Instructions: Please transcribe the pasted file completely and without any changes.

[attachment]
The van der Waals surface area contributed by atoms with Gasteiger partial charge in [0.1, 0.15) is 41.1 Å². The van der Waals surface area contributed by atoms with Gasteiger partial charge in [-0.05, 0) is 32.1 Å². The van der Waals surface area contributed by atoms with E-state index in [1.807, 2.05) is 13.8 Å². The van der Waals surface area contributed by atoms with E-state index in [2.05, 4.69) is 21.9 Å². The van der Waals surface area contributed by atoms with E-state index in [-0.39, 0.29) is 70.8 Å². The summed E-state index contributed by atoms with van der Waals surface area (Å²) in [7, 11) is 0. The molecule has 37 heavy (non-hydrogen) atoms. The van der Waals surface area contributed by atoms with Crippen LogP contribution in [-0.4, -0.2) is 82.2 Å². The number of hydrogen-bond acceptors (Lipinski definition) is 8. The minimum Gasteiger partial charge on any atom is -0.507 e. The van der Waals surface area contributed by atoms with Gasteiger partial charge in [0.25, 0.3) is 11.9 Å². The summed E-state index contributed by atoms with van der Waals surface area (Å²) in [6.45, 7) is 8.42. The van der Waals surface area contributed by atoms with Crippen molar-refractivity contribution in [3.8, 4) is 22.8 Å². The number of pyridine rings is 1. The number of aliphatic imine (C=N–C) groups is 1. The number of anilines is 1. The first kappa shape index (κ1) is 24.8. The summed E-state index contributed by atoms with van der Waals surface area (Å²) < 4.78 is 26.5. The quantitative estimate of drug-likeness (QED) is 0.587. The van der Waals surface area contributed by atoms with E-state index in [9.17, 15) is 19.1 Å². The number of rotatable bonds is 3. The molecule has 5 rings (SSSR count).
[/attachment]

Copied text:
The van der Waals surface area contributed by atoms with Gasteiger partial charge in [0.1, 0.15) is 41.1 Å². The van der Waals surface area contributed by atoms with Gasteiger partial charge in [-0.05, 0) is 32.1 Å². The van der Waals surface area contributed by atoms with E-state index in [1.807, 2.05) is 13.8 Å². The van der Waals surface area contributed by atoms with E-state index in [2.05, 4.69) is 21.9 Å². The van der Waals surface area contributed by atoms with E-state index in [-0.39, 0.29) is 70.8 Å². The summed E-state index contributed by atoms with van der Waals surface area (Å²) in [7, 11) is 0. The molecule has 37 heavy (non-hydrogen) atoms. The van der Waals surface area contributed by atoms with Crippen LogP contribution in [-0.4, -0.2) is 82.2 Å². The number of hydrogen-bond acceptors (Lipinski definition) is 8. The minimum Gasteiger partial charge on any atom is -0.507 e. The van der Waals surface area contributed by atoms with Gasteiger partial charge in [0.25, 0.3) is 11.9 Å². The summed E-state index contributed by atoms with van der Waals surface area (Å²) in [6.45, 7) is 8.42. The van der Waals surface area contributed by atoms with Crippen molar-refractivity contribution in [3.8, 4) is 22.8 Å². The number of pyridine rings is 1. The number of aliphatic imine (C=N–C) groups is 1. The number of anilines is 1. The first kappa shape index (κ1) is 24.8. The summed E-state index contributed by atoms with van der Waals surface area (Å²) < 4.78 is 26.5. The quantitative estimate of drug-likeness (QED) is 0.587. The van der Waals surface area contributed by atoms with E-state index in [9.17, 15) is 19.1 Å². The number of rotatable bonds is 3. The molecule has 5 rings (SSSR count).